Canine Influenza, commonly known as the dog flu, is a highly contagious viral infection caused by two specific types of the canine influenza virus (H3N2 & H3N8, which most dogs have no immunity for). Though canine influenza has similar symptoms to human influenza virus like fever and fatigue, the canine influenza is NOT currently known to be contagious to people.
Canine influenza is most commonly contracted at high-density dog areas such as dog parks, pet stores, boarding kennels, groomers, dog shows, and doggy daycares. The virus is capable of being transferred into your home though your hands, clothes, and shoes and transferred to your dog that way. Because of this, it’s important to practice good hygiene and thoroughly wash your hands and change clothes before handling your own pet at home if you’ve come into contact with a potentially ill dog.
As with human influenza, the symptoms and severity of canine influenza may vary from dog to dog. Here are some common symptoms to keep an eye out for:
- Decreased appetite
- High fever
- Runny nose
Here are some tips to help protect and/or support your dog from the highly contagious canine influenza virus:
- Vaccinate! – At the time of this post, Oak Creek Veterinary Care has Canine Influenza vaccines in stock that help protect against both H3N2 & H3N8 types of canine influenza
- Hydration – Provide plenty of fresh water and even humidifiers to help ensure the health and proper function of your dog’s respiratory tract.
- Avoid Shared Water Bowls – Avoid shared water bowls that can harbor bacteria and viruses like canine influenza.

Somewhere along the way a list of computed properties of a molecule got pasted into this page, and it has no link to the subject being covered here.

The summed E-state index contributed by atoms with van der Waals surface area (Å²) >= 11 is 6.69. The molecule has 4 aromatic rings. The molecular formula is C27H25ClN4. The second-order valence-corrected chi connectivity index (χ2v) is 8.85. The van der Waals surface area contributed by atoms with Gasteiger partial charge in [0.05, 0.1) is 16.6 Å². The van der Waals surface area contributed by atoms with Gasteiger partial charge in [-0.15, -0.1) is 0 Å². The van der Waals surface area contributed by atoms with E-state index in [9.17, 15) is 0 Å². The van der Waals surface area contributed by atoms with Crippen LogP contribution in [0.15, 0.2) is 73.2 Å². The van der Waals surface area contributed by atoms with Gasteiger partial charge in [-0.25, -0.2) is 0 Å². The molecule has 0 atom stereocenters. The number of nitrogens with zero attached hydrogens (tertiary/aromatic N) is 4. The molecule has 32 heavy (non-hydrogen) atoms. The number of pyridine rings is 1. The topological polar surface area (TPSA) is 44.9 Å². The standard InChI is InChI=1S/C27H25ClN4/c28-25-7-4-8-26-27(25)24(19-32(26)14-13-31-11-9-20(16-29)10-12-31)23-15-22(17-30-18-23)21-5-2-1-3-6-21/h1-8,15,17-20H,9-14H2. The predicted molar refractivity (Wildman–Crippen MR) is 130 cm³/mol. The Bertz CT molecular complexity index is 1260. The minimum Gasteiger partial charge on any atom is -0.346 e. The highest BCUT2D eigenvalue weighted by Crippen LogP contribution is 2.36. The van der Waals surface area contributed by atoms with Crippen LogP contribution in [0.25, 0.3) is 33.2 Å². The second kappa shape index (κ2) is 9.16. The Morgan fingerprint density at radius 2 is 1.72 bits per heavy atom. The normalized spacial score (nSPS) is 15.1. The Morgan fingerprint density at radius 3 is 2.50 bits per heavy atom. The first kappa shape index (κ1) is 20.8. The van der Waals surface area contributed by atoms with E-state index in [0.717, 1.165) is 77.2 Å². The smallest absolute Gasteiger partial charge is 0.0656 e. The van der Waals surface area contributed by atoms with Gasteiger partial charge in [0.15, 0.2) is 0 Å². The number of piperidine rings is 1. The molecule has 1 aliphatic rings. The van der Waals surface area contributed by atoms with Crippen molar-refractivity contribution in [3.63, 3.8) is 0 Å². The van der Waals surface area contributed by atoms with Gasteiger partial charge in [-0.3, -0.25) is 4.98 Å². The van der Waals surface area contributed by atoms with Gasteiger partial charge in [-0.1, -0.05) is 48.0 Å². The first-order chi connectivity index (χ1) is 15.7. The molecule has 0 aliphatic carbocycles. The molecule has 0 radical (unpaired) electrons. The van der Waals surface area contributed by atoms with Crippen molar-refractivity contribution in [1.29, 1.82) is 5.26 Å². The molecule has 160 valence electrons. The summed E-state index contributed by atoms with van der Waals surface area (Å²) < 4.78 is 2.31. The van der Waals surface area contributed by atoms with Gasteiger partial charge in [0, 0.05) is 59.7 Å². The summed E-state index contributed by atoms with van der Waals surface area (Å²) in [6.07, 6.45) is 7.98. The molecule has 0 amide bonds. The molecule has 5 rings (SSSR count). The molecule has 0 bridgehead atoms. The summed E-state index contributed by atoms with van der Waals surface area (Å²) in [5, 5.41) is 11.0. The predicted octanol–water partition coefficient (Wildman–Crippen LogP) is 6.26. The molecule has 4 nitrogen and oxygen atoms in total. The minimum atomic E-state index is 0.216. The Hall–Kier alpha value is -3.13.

- Rest – Provide a restful environment and encourage light exercise to keep mucus moving.
- Eating – Stimulate appetite by wetting food with low sodium chicken/beef broth (no onions or garlic though!)
- Soft Cotton balls/pads/tissue – Dampen these with warm water and use them to wipe away mucus from your dog’s nose.
If you have more than one dog in the household, isolating an ill dog will help prevent spreading any illnesses between them, but chances are if one dog has it the other dogs will already have it as well. Since there’s also a risk of cats catching flu from dogs, it’s best to keep your cats away from any symptomatic dogs as well.
Dogs with mild influenza usually recover on their own, but influenza can progress and turn from bad to worse so it’s always recommended to have a veterinarian examine your dog. Make sure to visit the vet early on for diagnosis and supportive care instructions.
If you suspect your dog has the flu – Contact us to schedule an appointment with the veterinarian ASAP. If you have a scheduled appointment – Call from the parking lot to be let in through our back door so we are not exposing other pets in the hospital.
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